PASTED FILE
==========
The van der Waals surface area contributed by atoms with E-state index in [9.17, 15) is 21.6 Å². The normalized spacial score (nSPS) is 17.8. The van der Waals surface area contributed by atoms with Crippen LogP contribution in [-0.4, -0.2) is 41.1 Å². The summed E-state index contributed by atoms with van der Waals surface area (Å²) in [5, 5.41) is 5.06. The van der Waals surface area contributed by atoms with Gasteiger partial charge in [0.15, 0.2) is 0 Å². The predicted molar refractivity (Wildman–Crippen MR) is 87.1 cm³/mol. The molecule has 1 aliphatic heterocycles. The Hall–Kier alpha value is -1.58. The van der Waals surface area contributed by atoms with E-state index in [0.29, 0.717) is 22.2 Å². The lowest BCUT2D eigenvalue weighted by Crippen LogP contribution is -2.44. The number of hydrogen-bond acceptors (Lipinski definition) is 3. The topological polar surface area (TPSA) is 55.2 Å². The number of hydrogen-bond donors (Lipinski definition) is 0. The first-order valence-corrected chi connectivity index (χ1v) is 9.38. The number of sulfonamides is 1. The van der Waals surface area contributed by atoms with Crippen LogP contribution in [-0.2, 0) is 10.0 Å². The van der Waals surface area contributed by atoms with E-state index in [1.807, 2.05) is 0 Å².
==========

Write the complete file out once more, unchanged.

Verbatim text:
The van der Waals surface area contributed by atoms with E-state index in [9.17, 15) is 21.6 Å². The normalized spacial score (nSPS) is 17.8. The van der Waals surface area contributed by atoms with Crippen LogP contribution in [-0.4, -0.2) is 41.1 Å². The summed E-state index contributed by atoms with van der Waals surface area (Å²) in [5, 5.41) is 5.06. The van der Waals surface area contributed by atoms with Gasteiger partial charge in [0.15, 0.2) is 0 Å². The predicted molar refractivity (Wildman–Crippen MR) is 87.1 cm³/mol. The molecule has 1 aliphatic heterocycles. The Hall–Kier alpha value is -1.58. The van der Waals surface area contributed by atoms with E-state index in [0.29, 0.717) is 22.2 Å². The lowest BCUT2D eigenvalue weighted by Crippen LogP contribution is -2.44. The number of hydrogen-bond acceptors (Lipinski definition) is 3. The topological polar surface area (TPSA) is 55.2 Å². The number of hydrogen-bond donors (Lipinski definition) is 0. The first-order valence-corrected chi connectivity index (χ1v) is 9.38. The number of sulfonamides is 1. The van der Waals surface area contributed by atoms with Crippen LogP contribution in [-0.2, 0) is 10.0 Å². The van der Waals surface area contributed by atoms with E-state index in [1.807, 2.05) is 0 Å².